Berta Language
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Berta Language
Native toSudan, Ethiopia
EthnicityBerta people, Wetawit
Native speakers
370,000 all Berta languages (2006-2007)[1]
80% monolingual in Ethiopia (1998 census)[2]
Language codes
wti (all Berta languages)

Berta proper, a.k.a. Gebeto, is spoken by the Berta (also Bertha, Barta, Burta) in Sudan and Ethiopia.

The three Berta languages, Gebeto, Fadashi and Undu, are often considered dialects of a single language. Berta proper includes the dialects Bake, Dabuso, Gebeto, Mayu, and Shuru; the dialect name Gebeto may be extended to all of Berta proper.


The pronouns of Berta are as follows:

Topic Postverbal subject Postverbal object
I àl(ì) -l? -?ì
you (sg.) (à)ó -?ó
he, she, it ?ìnè -né ?ìnè, -né
we ?àtâ? -?àa ?àtâ?
you (pl.) ?àtú ?átú ?àtú
they mèrée mérée mèrée


  • Torben Andersen. "Aspects of Berta phonology". Afrika und Übersee 76: pp. 41-80.
  • Torben Andersen. "Absolutive and Nominative in Berta". ed. Nicolai & Rottland, Fifth Nilo-Saharan Linguistics Colloquium. Nice, 24-29 August 1992. Proceedings. (Nilo-Saharan 10). Köln: Rüdiger Köppe Verlag. 1995. pp. 36-49.
  • M. Lionel Bender. "Berta Lexicon". In Bender (ed.), Topics in Nilo-Saharan Linguistics (Nilo-Saharan 3), pp. 271-304. Hamburg: Helmut Buske Verlag 1989.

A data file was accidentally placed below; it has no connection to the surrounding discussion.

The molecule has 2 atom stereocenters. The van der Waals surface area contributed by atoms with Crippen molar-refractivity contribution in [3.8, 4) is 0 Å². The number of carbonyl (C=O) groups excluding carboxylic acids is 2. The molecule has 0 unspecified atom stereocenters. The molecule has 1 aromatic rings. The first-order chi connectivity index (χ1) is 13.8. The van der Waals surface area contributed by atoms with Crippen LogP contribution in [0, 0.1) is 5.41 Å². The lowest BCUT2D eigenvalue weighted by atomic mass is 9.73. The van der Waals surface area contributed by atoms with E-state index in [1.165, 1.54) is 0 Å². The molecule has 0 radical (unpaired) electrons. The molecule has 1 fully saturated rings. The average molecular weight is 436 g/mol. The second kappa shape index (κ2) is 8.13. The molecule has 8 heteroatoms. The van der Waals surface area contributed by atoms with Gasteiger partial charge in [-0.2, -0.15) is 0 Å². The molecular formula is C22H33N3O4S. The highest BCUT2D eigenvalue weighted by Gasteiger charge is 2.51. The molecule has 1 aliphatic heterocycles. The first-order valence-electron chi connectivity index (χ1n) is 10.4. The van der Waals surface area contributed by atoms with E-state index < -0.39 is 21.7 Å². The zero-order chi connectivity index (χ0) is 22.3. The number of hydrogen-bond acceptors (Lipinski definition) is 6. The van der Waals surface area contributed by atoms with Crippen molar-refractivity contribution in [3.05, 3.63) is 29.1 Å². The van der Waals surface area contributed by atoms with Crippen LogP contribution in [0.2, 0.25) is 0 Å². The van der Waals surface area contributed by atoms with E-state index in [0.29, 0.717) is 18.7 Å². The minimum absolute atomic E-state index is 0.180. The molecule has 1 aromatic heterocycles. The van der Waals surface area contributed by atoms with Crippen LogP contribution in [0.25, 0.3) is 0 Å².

• E. Cerulli. "Three Berta dialects in western Ethiopia", Africa, 1947.
  • Susanne Neudorf & Andreas Neudorf: Bertha - English - Amharic Dictionary. Addis Ababa: Benishangul-Gumuz Language Development Project 2007.
  • A. N. Tucker & M. A. Bryan. Linguistic Analyses: The Non-Bantu Languages of North-Eastern Africa. London: Oxford University Press 1966.
  • A. Triulzi, A. A. Dafallah, and M. L. Bender. "Berta". In Bender (ed.), The Non-Semitic Languages of Ethiopia. East Lansing, Michigan: African Studies Center, Michigan State University 1976, pp. 513-532.

External links


  1. ^ Berta at Ethnologue (18th ed., 2015)
  2. ^ Berta language at Ethnologue (14th ed., 2000).
  3. ^ Hammarström, Harald; Forkel, Robert; Haspelmath, Martin, eds. (2017). "Berta". Glottolog 3.0. Jena, Germany: Max Planck Institute for the Science of Human History.

  This article uses material from the Wikipedia page available here. It is released under the Creative Commons Attribution-Share-Alike License 3.0.



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